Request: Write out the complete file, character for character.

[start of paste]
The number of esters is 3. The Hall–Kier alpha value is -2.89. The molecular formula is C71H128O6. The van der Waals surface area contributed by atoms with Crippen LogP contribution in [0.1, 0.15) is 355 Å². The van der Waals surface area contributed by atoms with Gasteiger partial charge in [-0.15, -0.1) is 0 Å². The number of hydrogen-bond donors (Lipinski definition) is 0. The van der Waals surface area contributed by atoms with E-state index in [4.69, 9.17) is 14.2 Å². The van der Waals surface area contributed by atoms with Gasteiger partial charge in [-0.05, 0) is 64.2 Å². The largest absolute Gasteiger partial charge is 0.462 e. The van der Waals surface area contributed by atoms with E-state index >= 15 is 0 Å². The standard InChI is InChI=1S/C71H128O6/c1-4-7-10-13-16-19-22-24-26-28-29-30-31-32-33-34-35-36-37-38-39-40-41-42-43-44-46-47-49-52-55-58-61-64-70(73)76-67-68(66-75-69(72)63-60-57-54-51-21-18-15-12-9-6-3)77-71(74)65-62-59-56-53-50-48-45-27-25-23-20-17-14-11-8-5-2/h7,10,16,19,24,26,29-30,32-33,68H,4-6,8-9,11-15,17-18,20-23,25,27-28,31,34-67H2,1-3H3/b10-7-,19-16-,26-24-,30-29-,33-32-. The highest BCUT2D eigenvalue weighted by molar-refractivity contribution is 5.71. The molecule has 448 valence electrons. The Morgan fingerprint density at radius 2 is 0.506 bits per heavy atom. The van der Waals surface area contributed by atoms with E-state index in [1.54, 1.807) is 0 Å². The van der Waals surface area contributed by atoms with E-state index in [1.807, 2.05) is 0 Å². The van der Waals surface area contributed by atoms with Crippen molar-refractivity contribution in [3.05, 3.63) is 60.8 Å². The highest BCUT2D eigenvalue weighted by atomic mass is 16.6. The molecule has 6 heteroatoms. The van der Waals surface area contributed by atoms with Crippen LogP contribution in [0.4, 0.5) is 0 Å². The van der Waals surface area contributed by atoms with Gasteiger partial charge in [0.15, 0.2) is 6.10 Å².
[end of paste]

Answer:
The number of esters is 3. The Hall–Kier alpha value is -2.89. The molecular formula is C71H128O6. The van der Waals surface area contributed by atoms with Crippen LogP contribution in [0.1, 0.15) is 355 Å². The van der Waals surface area contributed by atoms with Gasteiger partial charge in [-0.15, -0.1) is 0 Å². The number of hydrogen-bond donors (Lipinski definition) is 0. The van der Waals surface area contributed by atoms with E-state index in [4.69, 9.17) is 14.2 Å². The van der Waals surface area contributed by atoms with Gasteiger partial charge in [-0.05, 0) is 64.2 Å². The largest absolute Gasteiger partial charge is 0.462 e. The van der Waals surface area contributed by atoms with E-state index >= 15 is 0 Å². The standard InChI is InChI=1S/C71H128O6/c1-4-7-10-13-16-19-22-24-26-28-29-30-31-32-33-34-35-36-37-38-39-40-41-42-43-44-46-47-49-52-55-58-61-64-70(73)76-67-68(66-75-69(72)63-60-57-54-51-21-18-15-12-9-6-3)77-71(74)65-62-59-56-53-50-48-45-27-25-23-20-17-14-11-8-5-2/h7,10,16,19,24,26,29-30,32-33,68H,4-6,8-9,11-15,17-18,20-23,25,27-28,31,34-67H2,1-3H3/b10-7-,19-16-,26-24-,30-29-,33-32-. The highest BCUT2D eigenvalue weighted by molar-refractivity contribution is 5.71. The molecule has 448 valence electrons. The Morgan fingerprint density at radius 2 is 0.506 bits per heavy atom. The van der Waals surface area contributed by atoms with E-state index in [1.54, 1.807) is 0 Å². The van der Waals surface area contributed by atoms with E-state index in [1.807, 2.05) is 0 Å². The van der Waals surface area contributed by atoms with Crippen molar-refractivity contribution in [3.05, 3.63) is 60.8 Å². The highest BCUT2D eigenvalue weighted by atomic mass is 16.6. The molecule has 6 heteroatoms. The van der Waals surface area contributed by atoms with Crippen LogP contribution in [0.4, 0.5) is 0 Å². The van der Waals surface area contributed by atoms with Gasteiger partial charge in [0.15, 0.2) is 6.10 Å².